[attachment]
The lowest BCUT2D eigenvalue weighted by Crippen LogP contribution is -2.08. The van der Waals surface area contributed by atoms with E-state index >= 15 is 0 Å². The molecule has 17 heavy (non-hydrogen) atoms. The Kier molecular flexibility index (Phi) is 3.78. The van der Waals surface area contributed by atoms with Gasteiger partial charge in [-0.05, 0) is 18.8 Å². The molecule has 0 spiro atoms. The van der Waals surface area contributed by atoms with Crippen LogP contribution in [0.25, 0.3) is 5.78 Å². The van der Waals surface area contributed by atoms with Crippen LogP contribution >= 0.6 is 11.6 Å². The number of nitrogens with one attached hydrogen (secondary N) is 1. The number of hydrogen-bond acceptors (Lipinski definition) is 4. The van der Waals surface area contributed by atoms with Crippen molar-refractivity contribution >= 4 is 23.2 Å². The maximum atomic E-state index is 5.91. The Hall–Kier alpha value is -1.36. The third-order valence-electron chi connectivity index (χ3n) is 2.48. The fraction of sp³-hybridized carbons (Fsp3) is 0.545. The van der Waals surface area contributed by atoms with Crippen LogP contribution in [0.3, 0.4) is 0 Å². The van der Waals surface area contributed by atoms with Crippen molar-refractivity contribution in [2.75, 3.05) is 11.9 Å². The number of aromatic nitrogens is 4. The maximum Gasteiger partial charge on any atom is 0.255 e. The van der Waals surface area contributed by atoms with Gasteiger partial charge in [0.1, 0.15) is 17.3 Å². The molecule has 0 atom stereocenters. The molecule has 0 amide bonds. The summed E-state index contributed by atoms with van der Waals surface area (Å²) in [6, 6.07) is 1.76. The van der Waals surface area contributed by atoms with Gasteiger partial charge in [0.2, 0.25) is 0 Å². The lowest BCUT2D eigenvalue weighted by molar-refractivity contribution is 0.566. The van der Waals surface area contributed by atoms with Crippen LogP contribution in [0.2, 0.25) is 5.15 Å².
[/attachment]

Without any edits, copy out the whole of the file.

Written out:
The lowest BCUT2D eigenvalue weighted by Crippen LogP contribution is -2.08. The van der Waals surface area contributed by atoms with E-state index >= 15 is 0 Å². The molecule has 17 heavy (non-hydrogen) atoms. The Kier molecular flexibility index (Phi) is 3.78. The van der Waals surface area contributed by atoms with Gasteiger partial charge in [-0.05, 0) is 18.8 Å². The molecule has 0 spiro atoms. The van der Waals surface area contributed by atoms with Crippen LogP contribution in [0.25, 0.3) is 5.78 Å². The van der Waals surface area contributed by atoms with Crippen LogP contribution >= 0.6 is 11.6 Å². The number of nitrogens with one attached hydrogen (secondary N) is 1. The number of hydrogen-bond acceptors (Lipinski definition) is 4. The van der Waals surface area contributed by atoms with Crippen molar-refractivity contribution >= 4 is 23.2 Å². The maximum atomic E-state index is 5.91. The Hall–Kier alpha value is -1.36. The third-order valence-electron chi connectivity index (χ3n) is 2.48. The fraction of sp³-hybridized carbons (Fsp3) is 0.545. The van der Waals surface area contributed by atoms with Crippen LogP contribution in [0.3, 0.4) is 0 Å². The van der Waals surface area contributed by atoms with Crippen molar-refractivity contribution in [2.75, 3.05) is 11.9 Å². The number of aromatic nitrogens is 4. The maximum Gasteiger partial charge on any atom is 0.255 e. The van der Waals surface area contributed by atoms with Gasteiger partial charge in [0.1, 0.15) is 17.3 Å². The molecule has 0 atom stereocenters. The molecule has 0 amide bonds. The summed E-state index contributed by atoms with van der Waals surface area (Å²) in [6, 6.07) is 1.76. The van der Waals surface area contributed by atoms with Gasteiger partial charge in [0.2, 0.25) is 0 Å². The lowest BCUT2D eigenvalue weighted by molar-refractivity contribution is 0.566. The van der Waals surface area contributed by atoms with Crippen LogP contribution in [0.2, 0.25) is 5.15 Å².